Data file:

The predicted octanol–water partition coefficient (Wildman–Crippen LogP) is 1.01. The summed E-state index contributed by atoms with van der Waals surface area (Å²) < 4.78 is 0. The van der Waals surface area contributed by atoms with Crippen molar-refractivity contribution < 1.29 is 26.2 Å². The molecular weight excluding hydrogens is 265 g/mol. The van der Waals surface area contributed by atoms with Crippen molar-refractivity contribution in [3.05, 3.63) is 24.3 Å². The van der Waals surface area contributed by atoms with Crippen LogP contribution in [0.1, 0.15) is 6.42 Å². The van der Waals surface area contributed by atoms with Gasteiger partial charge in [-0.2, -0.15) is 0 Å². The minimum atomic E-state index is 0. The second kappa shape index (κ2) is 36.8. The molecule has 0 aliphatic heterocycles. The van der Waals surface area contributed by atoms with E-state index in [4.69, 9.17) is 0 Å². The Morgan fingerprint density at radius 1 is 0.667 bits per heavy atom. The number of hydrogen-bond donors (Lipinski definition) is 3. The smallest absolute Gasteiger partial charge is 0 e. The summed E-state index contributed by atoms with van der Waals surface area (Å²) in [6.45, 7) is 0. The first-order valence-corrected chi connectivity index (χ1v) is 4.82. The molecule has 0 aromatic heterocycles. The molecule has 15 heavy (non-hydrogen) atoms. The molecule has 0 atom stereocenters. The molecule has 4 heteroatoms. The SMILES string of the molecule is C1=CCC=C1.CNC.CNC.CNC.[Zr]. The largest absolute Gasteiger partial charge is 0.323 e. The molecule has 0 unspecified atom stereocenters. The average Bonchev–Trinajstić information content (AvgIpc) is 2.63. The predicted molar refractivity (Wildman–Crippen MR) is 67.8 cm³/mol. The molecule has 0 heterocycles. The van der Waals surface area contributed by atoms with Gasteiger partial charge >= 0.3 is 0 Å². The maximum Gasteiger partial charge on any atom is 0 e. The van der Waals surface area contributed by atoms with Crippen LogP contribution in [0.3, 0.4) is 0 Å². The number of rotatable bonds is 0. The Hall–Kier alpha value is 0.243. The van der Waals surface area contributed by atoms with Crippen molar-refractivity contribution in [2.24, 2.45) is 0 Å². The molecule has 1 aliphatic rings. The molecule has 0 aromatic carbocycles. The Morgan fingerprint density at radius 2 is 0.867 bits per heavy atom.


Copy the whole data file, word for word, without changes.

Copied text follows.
The predicted octanol–water partition coefficient (Wildman–Crippen LogP) is 1.01. The summed E-state index contributed by atoms with van der Waals surface area (Å²) < 4.78 is 0. The van der Waals surface area contributed by atoms with Crippen molar-refractivity contribution < 1.29 is 26.2 Å². The molecular weight excluding hydrogens is 265 g/mol. The van der Waals surface area contributed by atoms with Crippen molar-refractivity contribution in [3.05, 3.63) is 24.3 Å². The van der Waals surface area contributed by atoms with Crippen LogP contribution in [0.1, 0.15) is 6.42 Å². The van der Waals surface area contributed by atoms with Gasteiger partial charge in [-0.2, -0.15) is 0 Å². The minimum atomic E-state index is 0. The second kappa shape index (κ2) is 36.8. The molecule has 0 aliphatic heterocycles. The van der Waals surface area contributed by atoms with E-state index in [4.69, 9.17) is 0 Å². The Morgan fingerprint density at radius 1 is 0.667 bits per heavy atom. The number of hydrogen-bond donors (Lipinski definition) is 3. The smallest absolute Gasteiger partial charge is 0 e. The summed E-state index contributed by atoms with van der Waals surface area (Å²) in [6.45, 7) is 0. The first-order valence-corrected chi connectivity index (χ1v) is 4.82. The molecule has 0 aromatic heterocycles. The molecule has 15 heavy (non-hydrogen) atoms. The molecule has 0 atom stereocenters. The molecule has 4 heteroatoms. The SMILES string of the molecule is C1=CCC=C1.CNC.CNC.CNC.[Zr]. The largest absolute Gasteiger partial charge is 0.323 e. The molecule has 0 unspecified atom stereocenters. The average Bonchev–Trinajstić information content (AvgIpc) is 2.63. The predicted molar refractivity (Wildman–Crippen MR) is 67.8 cm³/mol. The molecule has 0 heterocycles. The van der Waals surface area contributed by atoms with Gasteiger partial charge >= 0.3 is 0 Å². The maximum Gasteiger partial charge on any atom is 0 e. The van der Waals surface area contributed by atoms with Crippen LogP contribution in [0.3, 0.4) is 0 Å². The number of rotatable bonds is 0. The Hall–Kier alpha value is 0.243. The van der Waals surface area contributed by atoms with Crippen molar-refractivity contribution in [2.24, 2.45) is 0 Å². The molecule has 1 aliphatic rings. The molecule has 0 aromatic carbocycles. The Morgan fingerprint density at radius 2 is 0.867 bits per heavy atom.